Thursday, 2 March 2017

Fête de 100 Jours - Money does grow on trees!!!

Here in France as part of a numeracy drive the children in my daughter's class were asked to bring in their collections of one hundred things.

We took a cheap canvas, bought in Lidl, and painted it in green, blue, and turquoise acrylic paint, then when it was dry we painted on a tree trunk and branches.

Isabelle counted out one hundred coins, fifty two centimes and fifty one centimes.   Then she split them into piles of twenty-five and put two of the piles into two bowls filled with Vanish OxyAction to shine them up.   It didn't work as well as we would have liked, cheap cola would probably have had been a better choice, but we didn't have any so we made do!

When the coins were dried Isabelle stuck them to the tree, and then she painted on some flowers to bring it to life a bit.   Here is the final picture, and she is quite rightly proud of it!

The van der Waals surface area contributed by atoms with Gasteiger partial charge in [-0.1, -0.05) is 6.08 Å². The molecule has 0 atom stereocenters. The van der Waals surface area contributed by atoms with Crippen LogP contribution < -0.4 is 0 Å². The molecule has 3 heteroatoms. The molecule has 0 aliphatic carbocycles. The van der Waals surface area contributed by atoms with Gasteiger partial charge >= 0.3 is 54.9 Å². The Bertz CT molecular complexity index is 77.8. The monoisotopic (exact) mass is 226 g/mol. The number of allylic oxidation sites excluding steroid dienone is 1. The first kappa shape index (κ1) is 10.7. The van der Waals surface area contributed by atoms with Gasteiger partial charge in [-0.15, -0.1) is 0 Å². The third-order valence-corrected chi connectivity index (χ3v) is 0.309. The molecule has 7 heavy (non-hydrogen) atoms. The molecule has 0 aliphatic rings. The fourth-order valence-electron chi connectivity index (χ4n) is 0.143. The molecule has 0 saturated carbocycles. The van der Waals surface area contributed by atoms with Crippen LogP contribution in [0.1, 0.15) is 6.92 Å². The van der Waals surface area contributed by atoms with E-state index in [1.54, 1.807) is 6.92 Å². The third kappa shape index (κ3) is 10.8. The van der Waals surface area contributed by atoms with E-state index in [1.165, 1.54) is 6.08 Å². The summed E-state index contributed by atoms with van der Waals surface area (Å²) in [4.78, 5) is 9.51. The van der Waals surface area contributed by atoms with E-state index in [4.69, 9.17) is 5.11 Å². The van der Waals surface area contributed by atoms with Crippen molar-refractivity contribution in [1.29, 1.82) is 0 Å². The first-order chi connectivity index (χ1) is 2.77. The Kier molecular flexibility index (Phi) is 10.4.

Tuesday, 6 December 2016

The Ghost of Christmases Past.....(Food and Drink)

Back in my childhood, Christmas food was special because it was only available at that time of year.

The food we have now we can get all year round, want a turkey for Sunday lunch?   Sure!  Go to the supermarket and buy one any day of the year.   Want the trimmings?   Go ahead!   Also available 24/7/365!   

When I was little there were foodstuffs that were ONLY available at Christmas time; juicy, sweet clementines, bitter sweet cranberry sauce, Quality Street chocolates, Roses chocolates, turkish delight covered in icing sugar, that created sweet clouds when you pressed the lid down, dates, syrupy and sticky, with a strange fork in the middle, tins of Cheesy Balls, cheese paste surrounded by wafer and shaped into a football, chocolate coins in net bags, tubes of Jelly Tots, Fruit Pastilles or Smarties, the list goes on....   Nowadays most of this stuff is there. All. The. Time.    

 MrStanleysTurkishImage result for clementine
Image result for chocolate coins christmasImage result for tubes of Jelly Tots

For me, being in France, I get to revisit my childhood to a certain extent, because my memories of Christmas fare are not available here, so I can source them in the UK and either persuade my son or another willing victim to bring them over.    The lack of ready availability has re-elevated seasonal fare to its rightful position on top of the list of preparations and all things Noël.